The 22nd Arab League Summit currently held in Sirte, Libya, has on its agenda 30 serious issues. They are each so complicated that every one could take up a whole summit on its own, wrote Rajeh Khoury in the opinion pages of the Lebanese newspaper Annahar. But among all the issues the Arab League has to examine - Sudan, Iraq, Yemen, the state of Arab higher education and scientific research, the establishment of an pan-Arab parliament and so forth - two pressing and intertwined dossiers stand out from the pile: the status of Jerusalem, with its colossal regional and international stakes, and the issue of inter-Arab relations and solidarity.
The Arab summit this year coincides with a sensitive phase in US-Israeli relations, which should allow Arab leaders to further push the international community to take a stance against Israel's settlement policy and its constant evasion of its obligations under the road map to peace. After the Quartet's recent declaration in Moscow, which was highly critical of Israel's settlement activities, it has become imperative that the Sirte summit establish measures against Israel, if not directly against Israel, then against the US and those Western countries that have investment interests in the Arab world but turn a blind eye to Israel's violations.
Iraq stands once again at a crossroads after the announcement of the parliamentary elections results. The secular Iraqiya coalition, led by Ayad Allawi, was the winner, but won only two seats more than its rival, the State of the Law, led by the incumbent prime minister Nouri al Maliki, the pan-Arab newspaper Al Quds al Arabi stated in its editorial. Mr Allawi has celebrated his victory and started discussing the future government's agenda with his allies. Meanwhile, Mr al Maliki declared that he would not acknowledge the results and told the Iraqi people that he has the authority, as the premier, to form the new government.
It is interesting how the leader of an alliance that labels itself "the State of the Law " was the first to take a position that runs counter to the law, the newspaper said. "We are witnessing a political crisis that may become a security problem or even a civil war in a country that still must cope with violence, bomb attacks and assassinations on an almost-daily basis." Forming a new government won't be an easy task for Mr Allawi. He will be forced to share power with the State of the Law and/or the National Alliance, which have won 91 and 70 seats respectively, and representing more than 12 million Iraqis.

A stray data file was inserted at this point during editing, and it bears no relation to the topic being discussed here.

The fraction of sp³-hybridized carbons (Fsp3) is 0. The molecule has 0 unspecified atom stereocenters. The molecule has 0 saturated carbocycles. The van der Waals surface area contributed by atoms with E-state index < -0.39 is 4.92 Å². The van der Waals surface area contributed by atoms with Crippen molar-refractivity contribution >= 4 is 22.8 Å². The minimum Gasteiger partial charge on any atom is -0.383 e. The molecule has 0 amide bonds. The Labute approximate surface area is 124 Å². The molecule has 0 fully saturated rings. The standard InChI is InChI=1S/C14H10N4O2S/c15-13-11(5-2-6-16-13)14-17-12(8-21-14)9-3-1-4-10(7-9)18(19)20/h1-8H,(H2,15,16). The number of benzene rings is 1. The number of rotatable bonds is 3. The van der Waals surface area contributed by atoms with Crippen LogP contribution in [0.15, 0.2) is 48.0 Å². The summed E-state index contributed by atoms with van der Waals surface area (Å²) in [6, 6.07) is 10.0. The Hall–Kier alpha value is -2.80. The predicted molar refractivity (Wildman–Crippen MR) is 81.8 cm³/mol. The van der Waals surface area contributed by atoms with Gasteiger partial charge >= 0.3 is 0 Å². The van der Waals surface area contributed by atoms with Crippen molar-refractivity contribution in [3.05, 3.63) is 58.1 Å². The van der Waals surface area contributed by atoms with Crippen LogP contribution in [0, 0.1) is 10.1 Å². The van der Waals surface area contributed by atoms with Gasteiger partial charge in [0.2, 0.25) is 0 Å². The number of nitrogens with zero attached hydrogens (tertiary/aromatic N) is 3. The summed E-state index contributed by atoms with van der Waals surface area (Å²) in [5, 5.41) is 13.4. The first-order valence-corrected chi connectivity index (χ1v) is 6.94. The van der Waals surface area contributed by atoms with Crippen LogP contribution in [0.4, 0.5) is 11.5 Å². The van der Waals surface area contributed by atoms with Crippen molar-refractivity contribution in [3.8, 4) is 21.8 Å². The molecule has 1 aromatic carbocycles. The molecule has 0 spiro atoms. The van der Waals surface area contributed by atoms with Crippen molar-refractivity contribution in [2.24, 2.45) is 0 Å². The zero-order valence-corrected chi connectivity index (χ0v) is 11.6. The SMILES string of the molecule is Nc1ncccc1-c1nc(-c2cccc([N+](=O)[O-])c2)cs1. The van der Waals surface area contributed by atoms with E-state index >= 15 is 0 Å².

"Who are we to side with: China or Google? The call is pretty tough to make, especially for the Arab and third world who are, on the one hand, mesmerised by China's resurgence as a superpower that retained its national identity. But they also aspire to more intellectual freedom and access to information," noted Saad Mehio in a comment piece for the Emirati newspaper Al Khaleej.
But it is unnecessary to choose. China is neither the promised land it appears to be, nor is Google the lost paradise some may be inclined to miss. China must overcome major hurdles before its economic modernisation becomes a political modernisation. It lacks a multiparty system and the rule of law. Likewise, Google must work to prove that it is, indeed, the world's forum and represents the global conscience.
"The so-called 'Netizens' (citizens of the net) have reason to consider the current stand-off between China and Google as a conflict between two equally objectionable and despotic powers: a tyrannical state that seeks to censor the freedom of its citizens and limit their exposure to what is in cyberspace and the tyranny of giant capitalistic corporation which - unknown to us - controls everything that we read, see or hear on the internet."
The Bahraini public prosecutor's decision to ban press coverage of the money laundering case involving a former minister is rather puzzling, commented Mansour al Jamri, the editor-in-chief of the Bahraini newspaper Al Wasat. The Bahraini minister of state, Mansoor bin Rajab, was detained two weeks ago on charges of orchestrating a multimillion money-laundering scheme, a charge that led to his dismissal from the cabinet.
The public prosecutor's office attributed the embargo to "the way some media outlets have been handling the case, resorting to speculative conclusions that, in some cases, were widely off the mark", the editor quoted the public prosecution as saying. But the details of the case have been leaked to the Kuwaiti press and some satellite channels. Now, the children who bear the family name of the ex-minister are afraid to go to school. In the meantime, leading families in Manama are starting to fret that they may be next.
* Digest compiled by Achraf ElBahi firstname.lastname@example.org